You can certainly make the argument that the wealthiest company in the history of companies and wealth didn't get there by giving it all away. But it probably doesn't have to be as afraid of collective bargaining as it seems to be.
Wired reports on The Fallout From Apple's Bizarre, Dogged Union-Busting Campaign.
As the Macalope has said before, this is all very annoying. The horny one used to be able to joke about Amazon being the anti-union tech company. Now he has to think of other reasons to make fun of Amazon. Like the Fire Phone.
I mean, it's not hard. It's just annoying.
One wonders, if Microsoft Store employees unionised, would anyone notice? Probably not, but not because their stores are always empty. Or not just because they're always empty. Unlike Goofus Apple, Gallant Microsoft has entered into a labour neutrality agreement which lets its employees freely and fairly unionise. Good for them. The Macalope's sending a fruit basket to the Winotaur.
Apple, meanwhile, which has all the money in the world, chooses to spend it on a high-priced union-smashing law firm instead of possibly ceding some of it to its employees. You know the old saying: you gotta spend money to keep your employees from making money!
The drives at both stores were orchestrated by Littler Mendelson, the country's largest anti-union law firm, known most recently for its aggressive tactics against Starbucks baristas.
While we disagree about many things, the one thing we, as Americans, can all come together to agree on is that the biggest problem group in this country is… [checks notes]… baristas.
Please, won't you give generously to rid this nation of the… [checks notes again]… barista menace? On the plus side, Littler Mendelson is a great name to curse under your breath while shaking your fist in rage.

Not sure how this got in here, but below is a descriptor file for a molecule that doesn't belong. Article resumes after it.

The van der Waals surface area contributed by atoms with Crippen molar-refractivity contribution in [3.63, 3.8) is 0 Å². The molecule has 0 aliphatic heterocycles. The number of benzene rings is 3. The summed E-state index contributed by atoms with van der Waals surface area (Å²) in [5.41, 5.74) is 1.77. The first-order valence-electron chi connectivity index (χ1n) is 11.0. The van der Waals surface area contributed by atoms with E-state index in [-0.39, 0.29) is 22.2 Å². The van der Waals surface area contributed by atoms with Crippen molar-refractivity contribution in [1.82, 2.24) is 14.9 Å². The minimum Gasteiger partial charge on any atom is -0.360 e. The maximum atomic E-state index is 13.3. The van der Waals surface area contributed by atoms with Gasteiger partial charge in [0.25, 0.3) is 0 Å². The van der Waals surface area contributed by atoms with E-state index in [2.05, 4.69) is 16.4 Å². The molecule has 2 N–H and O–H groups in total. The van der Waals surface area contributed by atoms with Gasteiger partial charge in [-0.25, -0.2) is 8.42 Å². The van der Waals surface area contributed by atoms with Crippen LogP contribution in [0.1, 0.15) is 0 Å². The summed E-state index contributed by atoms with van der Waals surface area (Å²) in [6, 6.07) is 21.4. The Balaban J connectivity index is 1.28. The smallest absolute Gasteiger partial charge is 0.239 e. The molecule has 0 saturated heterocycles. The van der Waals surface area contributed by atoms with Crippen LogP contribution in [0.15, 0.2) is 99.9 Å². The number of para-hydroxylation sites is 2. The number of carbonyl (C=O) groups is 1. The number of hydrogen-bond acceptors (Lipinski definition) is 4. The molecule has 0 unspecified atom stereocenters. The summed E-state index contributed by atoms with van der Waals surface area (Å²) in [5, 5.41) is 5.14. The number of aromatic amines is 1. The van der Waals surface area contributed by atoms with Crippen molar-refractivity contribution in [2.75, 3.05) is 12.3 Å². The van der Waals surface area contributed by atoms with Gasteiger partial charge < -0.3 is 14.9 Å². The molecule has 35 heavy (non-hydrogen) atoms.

Try it at home. The Macalope thinks you'll agree.
Workers at the Towson, Maryland, Apple Store that unionized said the experience was traumatic for many of us.
You might think, yeah, sure, that's what you say when you're a collective bargaining organization. And most of what Wired describes does seem to be more of the annoying, performative variety taught at the Jerktastic School of Management Training; the haughty tones you'd hear from anyone trying to stop you from leaving a time-share pitch you accidentally strolled into, the fantastic tales told by a chain letter that somehow managed to gain sentience.
Why, I heard a woman in Kenosha joined a union and very next day came down with an incurable butt ailment. I don't want that for you. No, sir, I don't.
Some of it, however, is downright personal, creepy and not befitting an organization that once employed Bob Mansfield.
…one employee was told his immigration assistance could be taken away if the union won.
Apple Store manager reading off a script: I'd love to keep allowing you to enjoy the great taste of Lays potato chips, Miriam, but the union… tsk… the union might take away my ability to do that.
Miriam: But my partner works at the Lays factory. We get those for free.
Apple Store manager realising things have gone off-script: Ha-ha! Miriam. [suddenly very serious] Miriam. Dark forces are at work here, Miriam.
As Wired notes, the relatively small size of Apple Stores means that these disputes over unionisation leave managers and employees at odds long after the vote is over. The Macalope would suggest to Apple management that that discord isn't worth keeping employees from gaining collective bargaining rights.
And when you work for the wealthiest employer in the world, it's not expecting too much to be able to get a better shake at the negotiating table.
Certainly anything Microsoft can do, Apple can also.